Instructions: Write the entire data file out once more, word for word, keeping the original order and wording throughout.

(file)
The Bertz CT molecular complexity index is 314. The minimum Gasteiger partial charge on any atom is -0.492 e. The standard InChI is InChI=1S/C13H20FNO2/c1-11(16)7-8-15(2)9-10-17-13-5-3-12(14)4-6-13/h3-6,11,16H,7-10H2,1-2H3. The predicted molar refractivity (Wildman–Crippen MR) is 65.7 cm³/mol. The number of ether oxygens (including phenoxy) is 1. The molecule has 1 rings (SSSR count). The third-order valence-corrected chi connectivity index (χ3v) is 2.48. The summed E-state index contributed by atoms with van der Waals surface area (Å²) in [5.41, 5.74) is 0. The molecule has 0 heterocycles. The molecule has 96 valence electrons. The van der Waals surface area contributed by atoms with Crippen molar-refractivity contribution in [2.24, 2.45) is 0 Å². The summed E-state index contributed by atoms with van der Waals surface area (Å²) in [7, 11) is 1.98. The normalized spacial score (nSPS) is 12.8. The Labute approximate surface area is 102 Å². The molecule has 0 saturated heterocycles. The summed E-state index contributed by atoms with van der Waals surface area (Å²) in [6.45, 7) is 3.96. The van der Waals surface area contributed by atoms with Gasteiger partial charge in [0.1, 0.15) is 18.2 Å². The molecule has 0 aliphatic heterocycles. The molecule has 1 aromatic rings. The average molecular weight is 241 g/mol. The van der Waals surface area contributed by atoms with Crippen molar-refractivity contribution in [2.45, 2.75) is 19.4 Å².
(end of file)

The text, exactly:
The Bertz CT molecular complexity index is 314. The minimum Gasteiger partial charge on any atom is -0.492 e. The standard InChI is InChI=1S/C13H20FNO2/c1-11(16)7-8-15(2)9-10-17-13-5-3-12(14)4-6-13/h3-6,11,16H,7-10H2,1-2H3. The predicted molar refractivity (Wildman–Crippen MR) is 65.7 cm³/mol. The number of ether oxygens (including phenoxy) is 1. The molecule has 1 rings (SSSR count). The third-order valence-corrected chi connectivity index (χ3v) is 2.48. The summed E-state index contributed by atoms with van der Waals surface area (Å²) in [5.41, 5.74) is 0. The molecule has 0 heterocycles. The molecule has 96 valence electrons. The van der Waals surface area contributed by atoms with Crippen molar-refractivity contribution in [2.24, 2.45) is 0 Å². The summed E-state index contributed by atoms with van der Waals surface area (Å²) in [7, 11) is 1.98. The normalized spacial score (nSPS) is 12.8. The Labute approximate surface area is 102 Å². The molecule has 0 saturated heterocycles. The summed E-state index contributed by atoms with van der Waals surface area (Å²) in [6.45, 7) is 3.96. The van der Waals surface area contributed by atoms with Gasteiger partial charge in [0.1, 0.15) is 18.2 Å². The molecule has 0 aliphatic heterocycles. The molecule has 1 aromatic rings. The average molecular weight is 241 g/mol. The van der Waals surface area contributed by atoms with Crippen molar-refractivity contribution in [2.45, 2.75) is 19.4 Å².